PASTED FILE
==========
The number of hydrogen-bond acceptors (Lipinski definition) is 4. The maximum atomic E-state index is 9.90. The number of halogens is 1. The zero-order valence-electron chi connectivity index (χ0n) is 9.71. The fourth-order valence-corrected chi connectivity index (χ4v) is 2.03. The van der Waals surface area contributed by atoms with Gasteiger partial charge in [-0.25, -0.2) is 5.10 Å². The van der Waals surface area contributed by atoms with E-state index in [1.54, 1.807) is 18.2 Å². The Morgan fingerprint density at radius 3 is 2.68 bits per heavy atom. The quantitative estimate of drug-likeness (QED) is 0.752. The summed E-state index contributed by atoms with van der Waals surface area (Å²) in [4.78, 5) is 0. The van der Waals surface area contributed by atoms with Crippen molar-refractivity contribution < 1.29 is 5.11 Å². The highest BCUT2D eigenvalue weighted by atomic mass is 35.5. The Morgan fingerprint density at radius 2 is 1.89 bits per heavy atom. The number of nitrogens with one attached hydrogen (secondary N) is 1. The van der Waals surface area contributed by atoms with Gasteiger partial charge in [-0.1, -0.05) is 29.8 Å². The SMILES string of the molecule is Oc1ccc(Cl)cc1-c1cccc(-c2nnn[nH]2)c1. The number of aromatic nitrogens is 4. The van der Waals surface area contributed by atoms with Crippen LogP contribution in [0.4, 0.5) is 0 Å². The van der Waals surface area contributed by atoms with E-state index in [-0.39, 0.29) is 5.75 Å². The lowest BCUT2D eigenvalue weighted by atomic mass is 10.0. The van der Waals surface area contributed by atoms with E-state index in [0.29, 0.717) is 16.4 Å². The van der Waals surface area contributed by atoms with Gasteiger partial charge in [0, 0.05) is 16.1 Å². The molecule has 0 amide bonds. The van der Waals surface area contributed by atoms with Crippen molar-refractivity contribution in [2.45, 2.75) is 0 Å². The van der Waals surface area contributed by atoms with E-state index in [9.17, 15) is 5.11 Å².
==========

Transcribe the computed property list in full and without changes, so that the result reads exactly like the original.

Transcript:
The number of hydrogen-bond acceptors (Lipinski definition) is 4. The maximum atomic E-state index is 9.90. The number of halogens is 1. The zero-order valence-electron chi connectivity index (χ0n) is 9.71. The fourth-order valence-corrected chi connectivity index (χ4v) is 2.03. The van der Waals surface area contributed by atoms with Gasteiger partial charge in [-0.25, -0.2) is 5.10 Å². The van der Waals surface area contributed by atoms with E-state index in [1.54, 1.807) is 18.2 Å². The Morgan fingerprint density at radius 3 is 2.68 bits per heavy atom. The quantitative estimate of drug-likeness (QED) is 0.752. The summed E-state index contributed by atoms with van der Waals surface area (Å²) in [4.78, 5) is 0. The van der Waals surface area contributed by atoms with Crippen molar-refractivity contribution < 1.29 is 5.11 Å². The highest BCUT2D eigenvalue weighted by atomic mass is 35.5. The Morgan fingerprint density at radius 2 is 1.89 bits per heavy atom. The number of nitrogens with one attached hydrogen (secondary N) is 1. The van der Waals surface area contributed by atoms with Gasteiger partial charge in [-0.1, -0.05) is 29.8 Å². The SMILES string of the molecule is Oc1ccc(Cl)cc1-c1cccc(-c2nnn[nH]2)c1. The number of aromatic nitrogens is 4. The van der Waals surface area contributed by atoms with Crippen LogP contribution in [0.4, 0.5) is 0 Å². The van der Waals surface area contributed by atoms with E-state index in [-0.39, 0.29) is 5.75 Å². The lowest BCUT2D eigenvalue weighted by atomic mass is 10.0. The van der Waals surface area contributed by atoms with E-state index in [0.29, 0.717) is 16.4 Å². The van der Waals surface area contributed by atoms with Gasteiger partial charge in [0, 0.05) is 16.1 Å². The molecule has 0 amide bonds. The van der Waals surface area contributed by atoms with Crippen molar-refractivity contribution in [2.45, 2.75) is 0 Å². The van der Waals surface area contributed by atoms with E-state index in [9.17, 15) is 5.11 Å².